Last December, Instagram’s Director of Business Operations Emily White resigned to join Snapchat. Seven months later, Facebook has still been unable to hire her replacement and it’s not for lack of trying.
Over the past few months, Facebook executives and an external recruiting firm have reached out to candidates about the position. One person who was approached and declined the interview tells Business Insider why the job wasn’t appealing.
White, who formerly held the position, was brought into Facebook by Sheryl Sandberg and could push Instagram’s business agenda through to hireups at Facebook easily. For new candidates who don’t have established clout within Facebook, it’s not clear how much power they’d really have in a similar role.
“Emily had a direct line to Sheryl to get things done,” this person says. “I think it spooks people to think, ‘What exactly is my responsibility here? Am I going to be just a middle manager?'”
While Facebook has done a good job of letting Instagram operate independently from an engineering perspective, it’s not clear if it would offer the same freedom to a new Instagram business executive. “I don’t know if I’d be able to have the authority to do that job,” this person says.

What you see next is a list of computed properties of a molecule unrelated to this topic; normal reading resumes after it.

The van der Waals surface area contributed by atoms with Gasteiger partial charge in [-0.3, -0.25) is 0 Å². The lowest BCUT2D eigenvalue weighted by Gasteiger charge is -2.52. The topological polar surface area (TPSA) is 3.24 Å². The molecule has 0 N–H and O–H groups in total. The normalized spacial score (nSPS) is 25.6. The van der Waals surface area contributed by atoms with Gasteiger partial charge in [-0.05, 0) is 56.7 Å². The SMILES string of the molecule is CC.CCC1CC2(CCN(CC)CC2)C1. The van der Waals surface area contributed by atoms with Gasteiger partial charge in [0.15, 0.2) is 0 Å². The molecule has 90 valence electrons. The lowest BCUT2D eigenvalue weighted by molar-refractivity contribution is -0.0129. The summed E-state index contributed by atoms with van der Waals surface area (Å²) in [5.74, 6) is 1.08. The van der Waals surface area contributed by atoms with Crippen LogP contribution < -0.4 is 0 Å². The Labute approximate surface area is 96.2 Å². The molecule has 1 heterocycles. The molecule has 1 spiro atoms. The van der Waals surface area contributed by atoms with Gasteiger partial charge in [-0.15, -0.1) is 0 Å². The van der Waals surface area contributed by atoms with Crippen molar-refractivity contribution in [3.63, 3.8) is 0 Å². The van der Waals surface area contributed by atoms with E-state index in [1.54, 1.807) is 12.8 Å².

Another consideration: Instagram has already gone through an explosive period of growth and despite testing a few ads, it doesn’t seem fully ready to launch its monetization efforts. This makes it unclear what impact a new head of Instagram could actually make.
When Facebook acquired Instagram in 2012 it had 30 million monthly active users. Now it has 200 million and its still growing steadily, seemingly on its own. Most of its 150 employees are engineers, although there is a business team filling White’s void.
Facebook may be purposely stalling monetization until overall advertising revenue slows and it needs to add a new stream to impress investors. Ad revenue during the first quarter of 2014 was up 82% from the year prior.
The biggest deterrent for candidates may be that Facebook is a post-IPO company that’s trying to compete with hot startups for top business and growth talent.
“If you’re leading growth for Dropbox, for example, are you really going to go do that at Instagram?” this person asks. “Resumes get built working for the Dropboxes.”
Facebook’s big-company status isn’t a turn off for everyone, though. Former PayPal president David Marcus joined in the spring.
“At first, I didn’t know whether another big company gig was a good thing for me,” Marcus wrote in June of his decision to join Facebook. “But Mark’s enthusiasm, and the unparalleled reach and consumer engagement of the Facebook platform ultimately won me over.”
White did not return a request for comment. Facebook declined to comment.
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